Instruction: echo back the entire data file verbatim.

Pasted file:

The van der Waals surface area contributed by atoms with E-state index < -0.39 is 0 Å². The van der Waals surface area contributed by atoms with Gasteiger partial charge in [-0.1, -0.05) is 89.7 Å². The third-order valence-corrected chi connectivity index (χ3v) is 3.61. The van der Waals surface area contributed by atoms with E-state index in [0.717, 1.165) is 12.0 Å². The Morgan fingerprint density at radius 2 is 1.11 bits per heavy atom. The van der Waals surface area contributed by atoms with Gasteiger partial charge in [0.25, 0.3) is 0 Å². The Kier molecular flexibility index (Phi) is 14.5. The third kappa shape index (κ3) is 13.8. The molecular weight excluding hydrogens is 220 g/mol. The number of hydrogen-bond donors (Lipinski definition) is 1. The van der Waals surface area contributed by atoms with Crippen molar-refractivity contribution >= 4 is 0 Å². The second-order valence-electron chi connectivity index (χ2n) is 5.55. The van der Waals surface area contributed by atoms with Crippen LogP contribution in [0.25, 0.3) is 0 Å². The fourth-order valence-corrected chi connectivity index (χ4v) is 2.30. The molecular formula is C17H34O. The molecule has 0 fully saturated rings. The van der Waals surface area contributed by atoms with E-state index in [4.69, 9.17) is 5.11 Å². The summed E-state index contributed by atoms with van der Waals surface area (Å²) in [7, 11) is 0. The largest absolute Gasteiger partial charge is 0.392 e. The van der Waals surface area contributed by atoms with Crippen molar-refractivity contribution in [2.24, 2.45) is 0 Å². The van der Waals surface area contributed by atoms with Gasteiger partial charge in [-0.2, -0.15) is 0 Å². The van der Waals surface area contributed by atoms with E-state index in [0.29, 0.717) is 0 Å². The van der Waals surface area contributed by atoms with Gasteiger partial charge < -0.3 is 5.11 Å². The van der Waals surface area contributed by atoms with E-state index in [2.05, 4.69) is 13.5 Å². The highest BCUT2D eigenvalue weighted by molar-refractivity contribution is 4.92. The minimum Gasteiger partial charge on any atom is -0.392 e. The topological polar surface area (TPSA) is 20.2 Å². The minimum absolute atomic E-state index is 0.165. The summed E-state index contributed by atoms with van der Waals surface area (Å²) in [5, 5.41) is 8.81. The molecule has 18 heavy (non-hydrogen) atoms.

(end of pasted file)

The van der Waals surface area contributed by atoms with E-state index < -0.39 is 0 Å². The van der Waals surface area contributed by atoms with Gasteiger partial charge in [-0.1, -0.05) is 89.7 Å². The third-order valence-corrected chi connectivity index (χ3v) is 3.61. The van der Waals surface area contributed by atoms with E-state index in [0.717, 1.165) is 12.0 Å². The Morgan fingerprint density at radius 2 is 1.11 bits per heavy atom. The van der Waals surface area contributed by atoms with Gasteiger partial charge in [0.25, 0.3) is 0 Å². The Kier molecular flexibility index (Phi) is 14.5. The third kappa shape index (κ3) is 13.8. The molecular weight excluding hydrogens is 220 g/mol. The number of hydrogen-bond donors (Lipinski definition) is 1. The van der Waals surface area contributed by atoms with Crippen molar-refractivity contribution >= 4 is 0 Å². The second-order valence-electron chi connectivity index (χ2n) is 5.55. The van der Waals surface area contributed by atoms with Crippen LogP contribution in [0.25, 0.3) is 0 Å². The fourth-order valence-corrected chi connectivity index (χ4v) is 2.30. The molecular formula is C17H34O. The molecule has 0 fully saturated rings. The van der Waals surface area contributed by atoms with E-state index in [4.69, 9.17) is 5.11 Å². The summed E-state index contributed by atoms with van der Waals surface area (Å²) in [7, 11) is 0. The largest absolute Gasteiger partial charge is 0.392 e. The van der Waals surface area contributed by atoms with Crippen molar-refractivity contribution in [2.24, 2.45) is 0 Å². The van der Waals surface area contributed by atoms with Gasteiger partial charge in [-0.2, -0.15) is 0 Å². The van der Waals surface area contributed by atoms with E-state index in [0.29, 0.717) is 0 Å². The van der Waals surface area contributed by atoms with Gasteiger partial charge < -0.3 is 5.11 Å². The van der Waals surface area contributed by atoms with E-state index in [2.05, 4.69) is 13.5 Å². The highest BCUT2D eigenvalue weighted by molar-refractivity contribution is 4.92. The minimum Gasteiger partial charge on any atom is -0.392 e. The topological polar surface area (TPSA) is 20.2 Å². The minimum absolute atomic E-state index is 0.165. The summed E-state index contributed by atoms with van der Waals surface area (Å²) in [5, 5.41) is 8.81. The molecule has 18 heavy (non-hydrogen) atoms.